Philip Sugden's classic book on the Ripper contains a large amount of useful biographical information about the victims, much of it derived from Neal Shelden's research, which Sugden acknowledges. With the victims sympathetically portrayed within their historical and social context, the book remains essential reading for anyone interested in the women's lives and the Ripper case in general.
                        Kind regards, Sam Flynn

                        "Suche Nullen" (Nietzsche, Götzendämmerung, 1888)

                        Comment


                        • #13
                          Thanks for the info.

                          Comment


                          • #14
                            It sounds, from the podcast, that she is doing everything possible to deny the fact that there is decent evidence they were engaged in prostitution, and that it was sexist police that put the idea out there. However, if one types 'prostitution Victorian England' into a search bar, you get close to 1 million hits. It seems to me she is selling some strange revisionist agenda. On her twitter feed, she certainly doesn't rebuke the myriad derogatory comments about Ripper authors and ripperology in general, on the contrary, it's as though she promotes it and blocks anyone who even questions her findings or motives.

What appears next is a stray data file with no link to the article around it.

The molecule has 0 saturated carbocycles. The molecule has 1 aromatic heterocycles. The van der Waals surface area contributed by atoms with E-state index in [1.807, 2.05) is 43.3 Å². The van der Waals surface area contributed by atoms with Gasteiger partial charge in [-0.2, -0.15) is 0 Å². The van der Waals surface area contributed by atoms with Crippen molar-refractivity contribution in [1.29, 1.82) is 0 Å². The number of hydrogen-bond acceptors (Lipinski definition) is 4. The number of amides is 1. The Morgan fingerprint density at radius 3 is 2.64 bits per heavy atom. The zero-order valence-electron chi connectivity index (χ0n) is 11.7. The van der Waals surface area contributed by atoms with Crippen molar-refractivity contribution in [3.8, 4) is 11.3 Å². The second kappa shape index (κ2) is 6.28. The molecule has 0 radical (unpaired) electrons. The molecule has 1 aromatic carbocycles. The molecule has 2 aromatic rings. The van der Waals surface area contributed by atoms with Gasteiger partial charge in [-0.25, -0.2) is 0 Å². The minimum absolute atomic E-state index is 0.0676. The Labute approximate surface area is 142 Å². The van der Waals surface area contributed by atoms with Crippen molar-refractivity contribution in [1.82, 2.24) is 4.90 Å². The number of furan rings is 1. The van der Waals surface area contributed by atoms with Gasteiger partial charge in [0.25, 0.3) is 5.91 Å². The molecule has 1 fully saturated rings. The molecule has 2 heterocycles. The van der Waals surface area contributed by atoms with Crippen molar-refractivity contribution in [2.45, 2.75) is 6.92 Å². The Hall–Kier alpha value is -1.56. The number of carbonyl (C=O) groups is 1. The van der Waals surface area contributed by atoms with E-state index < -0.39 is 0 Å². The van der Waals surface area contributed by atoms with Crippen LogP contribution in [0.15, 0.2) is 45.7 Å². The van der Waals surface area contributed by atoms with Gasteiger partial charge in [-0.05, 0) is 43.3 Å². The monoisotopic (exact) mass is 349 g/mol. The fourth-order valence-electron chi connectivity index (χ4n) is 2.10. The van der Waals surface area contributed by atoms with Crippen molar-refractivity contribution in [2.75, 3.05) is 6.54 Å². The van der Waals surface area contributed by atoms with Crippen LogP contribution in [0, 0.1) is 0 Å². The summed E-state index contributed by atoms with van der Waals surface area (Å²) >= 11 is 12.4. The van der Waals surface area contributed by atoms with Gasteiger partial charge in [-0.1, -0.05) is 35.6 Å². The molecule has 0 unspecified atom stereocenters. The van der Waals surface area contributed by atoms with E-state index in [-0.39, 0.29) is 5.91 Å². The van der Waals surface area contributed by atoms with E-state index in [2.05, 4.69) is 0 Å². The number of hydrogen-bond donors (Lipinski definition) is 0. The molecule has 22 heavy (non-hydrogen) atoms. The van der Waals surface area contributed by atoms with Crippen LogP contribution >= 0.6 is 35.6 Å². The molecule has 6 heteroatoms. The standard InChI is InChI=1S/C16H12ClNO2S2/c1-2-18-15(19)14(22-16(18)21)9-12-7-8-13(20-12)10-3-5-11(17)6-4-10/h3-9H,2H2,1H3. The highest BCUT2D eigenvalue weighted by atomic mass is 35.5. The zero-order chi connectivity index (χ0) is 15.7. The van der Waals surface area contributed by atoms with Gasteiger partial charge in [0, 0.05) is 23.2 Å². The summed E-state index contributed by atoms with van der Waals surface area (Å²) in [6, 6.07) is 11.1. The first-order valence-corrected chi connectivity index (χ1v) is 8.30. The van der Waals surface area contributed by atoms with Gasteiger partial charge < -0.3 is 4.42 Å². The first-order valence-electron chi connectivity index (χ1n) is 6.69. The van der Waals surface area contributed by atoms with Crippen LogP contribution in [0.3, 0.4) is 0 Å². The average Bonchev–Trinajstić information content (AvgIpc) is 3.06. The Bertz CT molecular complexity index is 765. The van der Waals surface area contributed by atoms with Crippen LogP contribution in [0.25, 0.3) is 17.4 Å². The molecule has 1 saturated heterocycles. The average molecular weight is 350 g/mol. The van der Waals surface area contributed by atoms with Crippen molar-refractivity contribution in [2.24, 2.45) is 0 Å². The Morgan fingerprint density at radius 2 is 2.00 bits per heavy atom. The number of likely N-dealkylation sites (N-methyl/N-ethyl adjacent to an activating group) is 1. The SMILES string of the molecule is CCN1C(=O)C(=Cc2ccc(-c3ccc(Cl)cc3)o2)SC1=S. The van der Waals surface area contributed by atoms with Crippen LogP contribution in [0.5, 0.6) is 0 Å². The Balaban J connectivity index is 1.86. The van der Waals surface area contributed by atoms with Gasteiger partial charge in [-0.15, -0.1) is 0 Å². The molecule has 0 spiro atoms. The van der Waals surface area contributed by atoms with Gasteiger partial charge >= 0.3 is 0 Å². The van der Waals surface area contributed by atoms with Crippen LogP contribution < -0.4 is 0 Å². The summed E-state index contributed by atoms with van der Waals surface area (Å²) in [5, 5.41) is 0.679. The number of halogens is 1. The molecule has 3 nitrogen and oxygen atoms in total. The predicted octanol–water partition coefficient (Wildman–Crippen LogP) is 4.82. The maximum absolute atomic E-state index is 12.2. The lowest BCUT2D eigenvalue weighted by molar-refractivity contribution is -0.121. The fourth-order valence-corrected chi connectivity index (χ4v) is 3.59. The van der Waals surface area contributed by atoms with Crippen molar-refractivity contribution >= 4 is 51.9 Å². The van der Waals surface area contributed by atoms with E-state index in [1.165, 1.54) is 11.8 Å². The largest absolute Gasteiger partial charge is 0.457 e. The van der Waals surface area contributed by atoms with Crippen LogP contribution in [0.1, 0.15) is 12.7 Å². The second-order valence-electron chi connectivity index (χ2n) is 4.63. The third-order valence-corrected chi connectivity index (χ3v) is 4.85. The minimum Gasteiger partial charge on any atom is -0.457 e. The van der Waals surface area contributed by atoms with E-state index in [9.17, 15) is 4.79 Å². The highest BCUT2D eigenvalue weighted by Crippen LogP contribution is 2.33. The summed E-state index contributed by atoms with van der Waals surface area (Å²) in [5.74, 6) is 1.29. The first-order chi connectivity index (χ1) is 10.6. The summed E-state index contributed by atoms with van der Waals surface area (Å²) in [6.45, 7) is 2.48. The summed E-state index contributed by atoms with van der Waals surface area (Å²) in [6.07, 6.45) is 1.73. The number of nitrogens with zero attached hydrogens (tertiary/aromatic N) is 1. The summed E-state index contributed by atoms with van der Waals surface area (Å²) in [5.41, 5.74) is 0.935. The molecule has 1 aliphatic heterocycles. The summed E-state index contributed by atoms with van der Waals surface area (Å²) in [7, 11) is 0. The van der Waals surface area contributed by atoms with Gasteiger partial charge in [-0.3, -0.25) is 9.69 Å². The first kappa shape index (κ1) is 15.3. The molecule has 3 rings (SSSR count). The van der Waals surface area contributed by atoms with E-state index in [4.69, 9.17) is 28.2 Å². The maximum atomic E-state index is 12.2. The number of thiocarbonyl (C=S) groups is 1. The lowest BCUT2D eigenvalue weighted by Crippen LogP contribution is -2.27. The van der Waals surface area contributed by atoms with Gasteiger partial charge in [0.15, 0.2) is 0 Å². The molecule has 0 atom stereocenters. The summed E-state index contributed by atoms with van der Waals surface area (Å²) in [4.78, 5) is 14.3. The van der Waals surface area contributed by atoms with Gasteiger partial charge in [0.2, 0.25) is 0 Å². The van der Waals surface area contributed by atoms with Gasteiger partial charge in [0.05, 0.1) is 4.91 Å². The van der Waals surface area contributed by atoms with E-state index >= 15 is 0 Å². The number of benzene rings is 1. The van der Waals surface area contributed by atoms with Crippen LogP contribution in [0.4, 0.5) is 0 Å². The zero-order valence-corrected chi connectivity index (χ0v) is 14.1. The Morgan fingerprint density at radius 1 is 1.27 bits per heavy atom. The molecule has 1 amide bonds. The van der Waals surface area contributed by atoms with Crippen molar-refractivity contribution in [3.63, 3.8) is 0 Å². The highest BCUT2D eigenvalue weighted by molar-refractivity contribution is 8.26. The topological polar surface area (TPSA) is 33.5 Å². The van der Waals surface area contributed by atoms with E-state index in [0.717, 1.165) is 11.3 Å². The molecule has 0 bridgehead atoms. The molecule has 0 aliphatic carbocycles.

The only good that can come out of it is the possibility of a small percentage of readers the who become truly interested in the case, and move beyond her narrative to see it in all its hideous splendour. Who amongst us got sucked in by Cornwell or Knight, or by the From Hell graphic novel for that matter.
                            Another great podcast Jonathan, keep up the great work.

                            Comment


                            • #15
                              Hallie was talking on BBC women's hour about the Ripper victims on March 26.

                              Comment